Cognitive models provide a means for applying what is known from psychology to the design of interfaces, thereby improving their quality and usability. Existing uses of models include predicting time and errors for users to perform tasks, acting as embedded assistants to help users perform their tasks, and serving as surrogate users. Treating the design of human-computer interfaces as a form of engineering design requires the development and application of user models. A recent trend is for models to be built within the fixed framework of a cognitive architecture, which has been extended by the addition of simulated eyes and hands, enabling the construction of embodied models. Being embodied allows models to interact directly with interfaces. The resulting models can be used to evaluate the interfaces they use, and serve as explanations of users' behavior. The papers in this Special Issue point to a new route for the future, one in which models built within embodied cognitive architectures provide information for the design of better interfaces.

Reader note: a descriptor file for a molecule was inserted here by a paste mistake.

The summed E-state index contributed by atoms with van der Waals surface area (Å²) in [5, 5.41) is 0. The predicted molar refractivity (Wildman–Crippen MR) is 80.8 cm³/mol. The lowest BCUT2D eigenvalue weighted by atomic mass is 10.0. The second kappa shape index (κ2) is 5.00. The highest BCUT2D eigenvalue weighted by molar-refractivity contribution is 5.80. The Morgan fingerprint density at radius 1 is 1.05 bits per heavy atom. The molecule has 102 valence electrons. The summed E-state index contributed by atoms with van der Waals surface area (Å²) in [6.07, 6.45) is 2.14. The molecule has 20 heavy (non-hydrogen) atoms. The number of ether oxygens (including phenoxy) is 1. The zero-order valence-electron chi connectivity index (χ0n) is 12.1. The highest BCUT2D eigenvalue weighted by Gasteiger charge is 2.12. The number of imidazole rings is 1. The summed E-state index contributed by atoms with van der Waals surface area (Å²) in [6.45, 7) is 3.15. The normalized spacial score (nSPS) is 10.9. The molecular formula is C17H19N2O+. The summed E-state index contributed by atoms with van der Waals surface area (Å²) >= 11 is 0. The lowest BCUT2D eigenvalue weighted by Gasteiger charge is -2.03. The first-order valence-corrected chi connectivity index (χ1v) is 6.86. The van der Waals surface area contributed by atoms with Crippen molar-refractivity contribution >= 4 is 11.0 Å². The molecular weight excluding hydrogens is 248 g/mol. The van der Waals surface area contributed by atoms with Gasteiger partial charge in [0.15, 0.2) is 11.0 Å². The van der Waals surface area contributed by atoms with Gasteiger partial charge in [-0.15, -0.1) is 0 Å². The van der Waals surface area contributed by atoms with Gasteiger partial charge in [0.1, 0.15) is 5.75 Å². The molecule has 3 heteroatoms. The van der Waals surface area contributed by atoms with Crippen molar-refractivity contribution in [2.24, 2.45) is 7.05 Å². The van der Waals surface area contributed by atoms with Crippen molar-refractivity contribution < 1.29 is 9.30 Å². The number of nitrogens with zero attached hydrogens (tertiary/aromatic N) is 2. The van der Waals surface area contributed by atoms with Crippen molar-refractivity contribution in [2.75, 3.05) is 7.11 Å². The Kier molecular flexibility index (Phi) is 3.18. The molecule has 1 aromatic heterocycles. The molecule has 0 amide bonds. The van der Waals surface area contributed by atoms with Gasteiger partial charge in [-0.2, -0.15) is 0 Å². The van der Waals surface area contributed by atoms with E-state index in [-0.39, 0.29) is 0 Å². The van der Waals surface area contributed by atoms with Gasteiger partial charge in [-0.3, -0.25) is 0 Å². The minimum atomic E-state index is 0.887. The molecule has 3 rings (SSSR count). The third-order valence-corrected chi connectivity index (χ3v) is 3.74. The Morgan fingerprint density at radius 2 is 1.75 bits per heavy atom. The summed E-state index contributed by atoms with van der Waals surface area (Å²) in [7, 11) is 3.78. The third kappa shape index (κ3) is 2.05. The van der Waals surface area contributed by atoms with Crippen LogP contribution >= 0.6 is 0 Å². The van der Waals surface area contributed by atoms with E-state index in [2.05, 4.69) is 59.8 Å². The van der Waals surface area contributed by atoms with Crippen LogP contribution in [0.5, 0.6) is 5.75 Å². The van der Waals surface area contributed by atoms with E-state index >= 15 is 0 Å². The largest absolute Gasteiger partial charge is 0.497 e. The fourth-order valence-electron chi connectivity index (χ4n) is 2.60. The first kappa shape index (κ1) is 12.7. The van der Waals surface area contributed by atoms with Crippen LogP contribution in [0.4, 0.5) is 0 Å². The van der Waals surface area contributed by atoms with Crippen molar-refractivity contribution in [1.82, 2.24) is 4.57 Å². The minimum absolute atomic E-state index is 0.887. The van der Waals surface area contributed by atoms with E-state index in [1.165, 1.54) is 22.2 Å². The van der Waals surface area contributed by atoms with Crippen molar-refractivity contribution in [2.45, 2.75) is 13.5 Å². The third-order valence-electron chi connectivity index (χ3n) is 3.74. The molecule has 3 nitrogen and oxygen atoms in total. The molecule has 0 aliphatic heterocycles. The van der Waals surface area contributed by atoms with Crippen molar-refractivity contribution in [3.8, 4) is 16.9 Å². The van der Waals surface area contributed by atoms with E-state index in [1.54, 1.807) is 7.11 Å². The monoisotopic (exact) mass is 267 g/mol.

All Science Journal Classification (ASJC) codes
- Human Factors and Ergonomics
- Human-Computer Interaction
- Hardware and Architecture